Don’t get me wrong.  I’m all about escaping to exotic locales or anywhere that allows for a change of scenery and some greenery.  This summer seems to have called forth an unprecedented need in me to escape.  Every attempt at progress or forward movement has been thwarted by something beyond my control.  This leaves me especially irritable as I move into the most stressful month of the academic year and highly susceptible to any offers of a last minute getaway.

My challenge has been to accept this with grace and appreciate the gift of not getting what I want.  The good news about my workshop junkie years is although I am far from enlightened, I retained some sage advice from unforgettable teachers that whispers to me in times such as these. 

Like six-second soundbites, wisdom needs context to be fully integrated.  While it was exciting to seek the knowledge, it was arrogant to think I could pass it on to others before I had the proper context or experience in which to frame it.  When I used to do corporate trainings I’d find myself saying certain things with authority because I had heard my teachers and gurus say them.  One day I was saying some simple phrase like, “Be here now,” and dropped to my knees.  Five years after saying this nonchalantly, I totally got it and was deeply humbled.

This tends to happen to me more at midlife.  The cockiness of youth and the certainty of knowing it all give way to the certainty of knowing very little and the curiosity of continuing to learn. 

One of my favorite ways to learn is to listen to audio programs while driving.  It’s like a having a mobile university in my car, without having to take the aforementioned Elementary Algebra.  I get to pick the programs and be moved by the passion that moves these people to share the information.  I appreciate poetry and science and history like never before.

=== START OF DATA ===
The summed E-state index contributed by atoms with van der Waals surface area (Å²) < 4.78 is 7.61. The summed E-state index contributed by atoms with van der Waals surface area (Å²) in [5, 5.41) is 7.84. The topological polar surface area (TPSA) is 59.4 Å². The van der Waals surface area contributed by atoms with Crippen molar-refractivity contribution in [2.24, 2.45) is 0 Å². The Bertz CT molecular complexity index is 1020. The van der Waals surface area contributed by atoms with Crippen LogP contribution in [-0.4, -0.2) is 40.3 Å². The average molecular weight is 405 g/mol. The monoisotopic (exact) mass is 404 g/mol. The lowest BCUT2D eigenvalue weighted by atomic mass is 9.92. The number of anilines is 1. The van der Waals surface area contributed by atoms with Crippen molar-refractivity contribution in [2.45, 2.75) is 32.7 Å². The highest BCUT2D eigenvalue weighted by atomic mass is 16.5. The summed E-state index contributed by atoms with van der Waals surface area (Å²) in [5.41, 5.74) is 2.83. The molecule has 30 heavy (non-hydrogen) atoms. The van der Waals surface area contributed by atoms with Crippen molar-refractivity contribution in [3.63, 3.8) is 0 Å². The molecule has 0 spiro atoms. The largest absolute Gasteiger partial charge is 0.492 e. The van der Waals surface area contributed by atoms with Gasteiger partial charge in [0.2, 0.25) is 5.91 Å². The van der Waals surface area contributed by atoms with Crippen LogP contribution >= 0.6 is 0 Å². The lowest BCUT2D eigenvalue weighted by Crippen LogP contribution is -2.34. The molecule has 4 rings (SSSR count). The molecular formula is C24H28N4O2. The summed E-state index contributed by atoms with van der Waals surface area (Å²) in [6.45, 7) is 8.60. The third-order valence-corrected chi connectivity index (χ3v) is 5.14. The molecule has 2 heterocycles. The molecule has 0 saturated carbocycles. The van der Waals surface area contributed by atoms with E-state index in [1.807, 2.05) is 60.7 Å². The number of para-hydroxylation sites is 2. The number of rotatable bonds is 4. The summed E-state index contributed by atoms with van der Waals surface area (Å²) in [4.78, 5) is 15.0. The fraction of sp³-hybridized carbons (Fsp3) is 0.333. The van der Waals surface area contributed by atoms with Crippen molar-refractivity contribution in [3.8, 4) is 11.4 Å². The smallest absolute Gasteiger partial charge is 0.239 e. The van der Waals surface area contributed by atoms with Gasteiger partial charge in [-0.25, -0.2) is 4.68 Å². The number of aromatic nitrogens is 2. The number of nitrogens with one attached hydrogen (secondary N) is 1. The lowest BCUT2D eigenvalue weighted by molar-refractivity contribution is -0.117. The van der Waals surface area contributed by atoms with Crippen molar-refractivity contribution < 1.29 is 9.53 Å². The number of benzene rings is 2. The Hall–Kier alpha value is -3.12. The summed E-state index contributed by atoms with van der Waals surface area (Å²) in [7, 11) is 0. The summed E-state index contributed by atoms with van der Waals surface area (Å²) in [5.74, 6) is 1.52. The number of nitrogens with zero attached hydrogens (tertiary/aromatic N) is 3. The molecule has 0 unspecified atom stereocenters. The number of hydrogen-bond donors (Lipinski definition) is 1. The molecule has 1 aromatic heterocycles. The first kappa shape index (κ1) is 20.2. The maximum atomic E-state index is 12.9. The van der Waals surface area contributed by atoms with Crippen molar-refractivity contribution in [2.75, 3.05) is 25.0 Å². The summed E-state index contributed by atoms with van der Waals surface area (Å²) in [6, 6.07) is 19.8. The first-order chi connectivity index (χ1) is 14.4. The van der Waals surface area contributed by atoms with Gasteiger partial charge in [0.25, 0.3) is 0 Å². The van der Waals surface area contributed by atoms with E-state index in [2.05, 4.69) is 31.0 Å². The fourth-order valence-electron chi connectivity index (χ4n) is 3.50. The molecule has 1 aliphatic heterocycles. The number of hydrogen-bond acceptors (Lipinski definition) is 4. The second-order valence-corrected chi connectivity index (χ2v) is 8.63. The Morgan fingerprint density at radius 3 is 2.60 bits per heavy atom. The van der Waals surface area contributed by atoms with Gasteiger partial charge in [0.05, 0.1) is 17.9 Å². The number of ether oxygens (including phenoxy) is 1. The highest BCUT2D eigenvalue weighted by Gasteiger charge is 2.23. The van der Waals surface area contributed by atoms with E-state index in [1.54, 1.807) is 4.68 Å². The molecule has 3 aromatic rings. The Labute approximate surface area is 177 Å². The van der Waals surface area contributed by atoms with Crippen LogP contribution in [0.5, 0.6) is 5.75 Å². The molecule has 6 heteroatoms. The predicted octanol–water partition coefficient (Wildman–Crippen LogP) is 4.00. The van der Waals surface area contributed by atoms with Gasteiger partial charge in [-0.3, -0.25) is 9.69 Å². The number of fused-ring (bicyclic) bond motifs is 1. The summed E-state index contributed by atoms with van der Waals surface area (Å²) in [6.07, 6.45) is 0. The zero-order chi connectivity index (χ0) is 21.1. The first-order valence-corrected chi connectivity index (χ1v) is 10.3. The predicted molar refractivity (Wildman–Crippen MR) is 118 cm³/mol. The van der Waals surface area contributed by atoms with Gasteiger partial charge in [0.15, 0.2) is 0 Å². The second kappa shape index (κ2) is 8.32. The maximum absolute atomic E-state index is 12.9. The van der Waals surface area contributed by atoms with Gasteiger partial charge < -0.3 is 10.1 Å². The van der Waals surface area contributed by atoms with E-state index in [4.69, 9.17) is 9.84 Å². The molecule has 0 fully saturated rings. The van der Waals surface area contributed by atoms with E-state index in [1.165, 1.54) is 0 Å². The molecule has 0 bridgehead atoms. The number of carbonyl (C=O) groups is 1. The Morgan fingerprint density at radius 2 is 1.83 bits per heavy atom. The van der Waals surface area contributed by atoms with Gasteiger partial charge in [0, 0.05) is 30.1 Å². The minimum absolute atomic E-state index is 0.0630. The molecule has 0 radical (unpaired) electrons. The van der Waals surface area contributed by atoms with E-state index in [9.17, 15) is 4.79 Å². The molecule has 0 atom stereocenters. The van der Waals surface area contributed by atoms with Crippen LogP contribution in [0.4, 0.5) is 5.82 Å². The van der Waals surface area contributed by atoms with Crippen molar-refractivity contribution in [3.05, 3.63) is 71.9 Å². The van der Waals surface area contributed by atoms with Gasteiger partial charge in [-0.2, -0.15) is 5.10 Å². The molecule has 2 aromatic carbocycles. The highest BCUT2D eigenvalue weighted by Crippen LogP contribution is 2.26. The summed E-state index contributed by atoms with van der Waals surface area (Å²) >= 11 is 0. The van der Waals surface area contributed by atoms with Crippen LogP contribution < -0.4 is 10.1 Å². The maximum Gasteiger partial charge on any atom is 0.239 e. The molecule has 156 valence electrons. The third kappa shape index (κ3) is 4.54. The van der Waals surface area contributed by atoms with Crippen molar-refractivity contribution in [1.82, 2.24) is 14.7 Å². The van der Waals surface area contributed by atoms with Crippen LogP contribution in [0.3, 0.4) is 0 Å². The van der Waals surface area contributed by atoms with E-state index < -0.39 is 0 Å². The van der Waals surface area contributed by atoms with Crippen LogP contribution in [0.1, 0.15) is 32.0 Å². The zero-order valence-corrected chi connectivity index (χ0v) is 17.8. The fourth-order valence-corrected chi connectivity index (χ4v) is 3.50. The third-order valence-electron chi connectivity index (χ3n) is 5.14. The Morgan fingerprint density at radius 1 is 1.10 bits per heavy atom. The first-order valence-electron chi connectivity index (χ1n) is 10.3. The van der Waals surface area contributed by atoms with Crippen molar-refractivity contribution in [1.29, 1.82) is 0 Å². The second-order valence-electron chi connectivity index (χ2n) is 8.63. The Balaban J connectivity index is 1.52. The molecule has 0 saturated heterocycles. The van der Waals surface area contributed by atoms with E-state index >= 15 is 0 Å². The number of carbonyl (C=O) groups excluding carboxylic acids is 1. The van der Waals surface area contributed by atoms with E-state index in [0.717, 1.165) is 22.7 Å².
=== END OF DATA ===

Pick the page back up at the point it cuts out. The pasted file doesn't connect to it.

Right now I’m listening to John O’Donohue’s  To Bless the Space Between Us.  John was an amazing Irish poet, priest, philosopher, and lover of life who died at age 52, but left so much wisdom for the rest of us to stumble upon when ready. 

Several years ago I was in a bookstore in Berkeley and picked up Anam Cara, John’s book of Celtic wisdom. I knew it was significant, so I bought it, but I wasn’t really ready for it until now.  Now I can’t get enough of his work.  Listening to his Irish brogue as he recites these blessings is a feast for my ears.

I suppose  I’ll always be a workshop junkie at heart.  I love to learn!  But the wisdom will only be like junk food until I metabolize it by practicing it and living it.  

One of my very best days on planet Earth was the day I got to see the Dalai Lama.  After seeing His Holiness in Tucson, my friend and I went to a yoga studio where Krishna Das was performing.  This was about as far from anything I’d ever experienced growing up on a farm in Illinois.  But there I was, chanting and moving about like a whirling dervish. The combination of wisdom, chanting, and whirling elevated me into some kind of altered state that lasted the plane ride home.  And just as quickly as enlightenment came, it went.  But the knowledge of this left me forever changed.

There is a Zen proverb, “Before enlightenment; chop wood, carry water.  After enlightenment; chop  wood, carry water.”  One the one hand, nothing changes.  The same things are still required of us.  On the other hand, everything changes. 

Chop, chop.